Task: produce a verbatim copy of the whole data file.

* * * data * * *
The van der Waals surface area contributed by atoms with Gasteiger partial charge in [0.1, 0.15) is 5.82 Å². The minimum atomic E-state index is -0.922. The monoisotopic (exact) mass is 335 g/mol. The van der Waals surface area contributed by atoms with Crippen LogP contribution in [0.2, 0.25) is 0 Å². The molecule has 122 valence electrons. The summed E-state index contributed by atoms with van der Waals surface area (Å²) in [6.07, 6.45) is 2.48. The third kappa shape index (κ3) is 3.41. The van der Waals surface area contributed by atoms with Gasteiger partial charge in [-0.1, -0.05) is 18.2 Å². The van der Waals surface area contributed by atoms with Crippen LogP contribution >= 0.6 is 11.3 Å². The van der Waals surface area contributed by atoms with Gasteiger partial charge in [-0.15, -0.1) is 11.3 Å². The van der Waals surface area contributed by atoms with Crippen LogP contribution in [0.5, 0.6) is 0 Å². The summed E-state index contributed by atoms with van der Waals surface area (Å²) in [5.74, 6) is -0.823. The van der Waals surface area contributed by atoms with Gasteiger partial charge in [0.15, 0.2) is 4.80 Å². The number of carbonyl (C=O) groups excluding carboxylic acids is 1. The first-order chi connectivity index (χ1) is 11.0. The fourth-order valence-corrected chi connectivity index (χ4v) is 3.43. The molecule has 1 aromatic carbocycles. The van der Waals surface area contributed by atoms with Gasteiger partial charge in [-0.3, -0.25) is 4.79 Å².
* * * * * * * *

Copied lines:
The van der Waals surface area contributed by atoms with Gasteiger partial charge in [0.1, 0.15) is 5.82 Å². The minimum atomic E-state index is -0.922. The monoisotopic (exact) mass is 335 g/mol. The van der Waals surface area contributed by atoms with Crippen LogP contribution in [0.2, 0.25) is 0 Å². The molecule has 122 valence electrons. The summed E-state index contributed by atoms with van der Waals surface area (Å²) in [6.07, 6.45) is 2.48. The third kappa shape index (κ3) is 3.41. The van der Waals surface area contributed by atoms with Gasteiger partial charge in [-0.1, -0.05) is 18.2 Å². The van der Waals surface area contributed by atoms with Crippen LogP contribution >= 0.6 is 11.3 Å². The van der Waals surface area contributed by atoms with Gasteiger partial charge in [-0.15, -0.1) is 11.3 Å². The van der Waals surface area contributed by atoms with Crippen LogP contribution in [0.5, 0.6) is 0 Å². The summed E-state index contributed by atoms with van der Waals surface area (Å²) in [5.74, 6) is -0.823. The van der Waals surface area contributed by atoms with Gasteiger partial charge in [0.15, 0.2) is 4.80 Å². The number of carbonyl (C=O) groups excluding carboxylic acids is 1. The first-order chi connectivity index (χ1) is 11.0. The fourth-order valence-corrected chi connectivity index (χ4v) is 3.43. The molecule has 1 aromatic carbocycles. The van der Waals surface area contributed by atoms with Gasteiger partial charge in [-0.3, -0.25) is 4.79 Å².